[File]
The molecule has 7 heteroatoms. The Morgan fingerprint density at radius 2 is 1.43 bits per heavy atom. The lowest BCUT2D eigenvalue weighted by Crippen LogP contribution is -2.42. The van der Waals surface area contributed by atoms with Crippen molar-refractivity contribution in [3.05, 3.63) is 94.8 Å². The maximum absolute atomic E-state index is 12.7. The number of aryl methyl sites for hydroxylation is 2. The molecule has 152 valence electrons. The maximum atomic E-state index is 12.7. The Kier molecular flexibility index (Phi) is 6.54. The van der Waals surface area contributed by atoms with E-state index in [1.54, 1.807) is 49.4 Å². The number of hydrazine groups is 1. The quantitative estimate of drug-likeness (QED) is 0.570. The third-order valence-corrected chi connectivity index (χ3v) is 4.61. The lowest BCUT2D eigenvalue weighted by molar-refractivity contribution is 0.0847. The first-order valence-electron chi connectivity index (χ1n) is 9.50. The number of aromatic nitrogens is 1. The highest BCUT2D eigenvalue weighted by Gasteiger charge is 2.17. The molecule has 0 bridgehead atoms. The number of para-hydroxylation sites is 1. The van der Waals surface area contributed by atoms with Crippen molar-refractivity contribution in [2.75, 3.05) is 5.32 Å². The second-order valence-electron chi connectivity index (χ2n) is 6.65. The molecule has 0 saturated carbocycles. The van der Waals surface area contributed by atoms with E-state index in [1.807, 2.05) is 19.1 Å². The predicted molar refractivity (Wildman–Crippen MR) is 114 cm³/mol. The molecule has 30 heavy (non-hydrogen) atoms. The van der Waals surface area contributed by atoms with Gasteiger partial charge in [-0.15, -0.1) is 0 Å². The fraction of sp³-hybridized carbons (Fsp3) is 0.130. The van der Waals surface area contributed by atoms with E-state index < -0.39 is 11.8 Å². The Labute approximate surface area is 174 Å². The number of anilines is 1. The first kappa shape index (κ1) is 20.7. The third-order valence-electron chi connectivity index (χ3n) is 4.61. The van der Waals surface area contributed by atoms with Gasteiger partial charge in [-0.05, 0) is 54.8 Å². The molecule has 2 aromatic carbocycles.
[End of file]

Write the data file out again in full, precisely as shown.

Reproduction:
The molecule has 7 heteroatoms. The Morgan fingerprint density at radius 2 is 1.43 bits per heavy atom. The lowest BCUT2D eigenvalue weighted by Crippen LogP contribution is -2.42. The van der Waals surface area contributed by atoms with Crippen molar-refractivity contribution in [3.05, 3.63) is 94.8 Å². The maximum absolute atomic E-state index is 12.7. The number of aryl methyl sites for hydroxylation is 2. The molecule has 152 valence electrons. The maximum atomic E-state index is 12.7. The Kier molecular flexibility index (Phi) is 6.54. The van der Waals surface area contributed by atoms with E-state index in [1.54, 1.807) is 49.4 Å². The number of hydrazine groups is 1. The quantitative estimate of drug-likeness (QED) is 0.570. The third-order valence-corrected chi connectivity index (χ3v) is 4.61. The lowest BCUT2D eigenvalue weighted by molar-refractivity contribution is 0.0847. The first-order valence-electron chi connectivity index (χ1n) is 9.50. The number of aromatic nitrogens is 1. The highest BCUT2D eigenvalue weighted by Gasteiger charge is 2.17. The molecule has 0 bridgehead atoms. The number of para-hydroxylation sites is 1. The van der Waals surface area contributed by atoms with Crippen molar-refractivity contribution in [2.75, 3.05) is 5.32 Å². The second-order valence-electron chi connectivity index (χ2n) is 6.65. The molecule has 0 saturated carbocycles. The van der Waals surface area contributed by atoms with E-state index in [1.807, 2.05) is 19.1 Å². The predicted molar refractivity (Wildman–Crippen MR) is 114 cm³/mol. The molecule has 30 heavy (non-hydrogen) atoms. The van der Waals surface area contributed by atoms with Gasteiger partial charge in [-0.15, -0.1) is 0 Å². The fraction of sp³-hybridized carbons (Fsp3) is 0.130. The van der Waals surface area contributed by atoms with E-state index < -0.39 is 11.8 Å². The Labute approximate surface area is 174 Å². The number of anilines is 1. The first kappa shape index (κ1) is 20.7. The third-order valence-electron chi connectivity index (χ3n) is 4.61. The van der Waals surface area contributed by atoms with Gasteiger partial charge in [-0.05, 0) is 54.8 Å². The molecule has 2 aromatic carbocycles.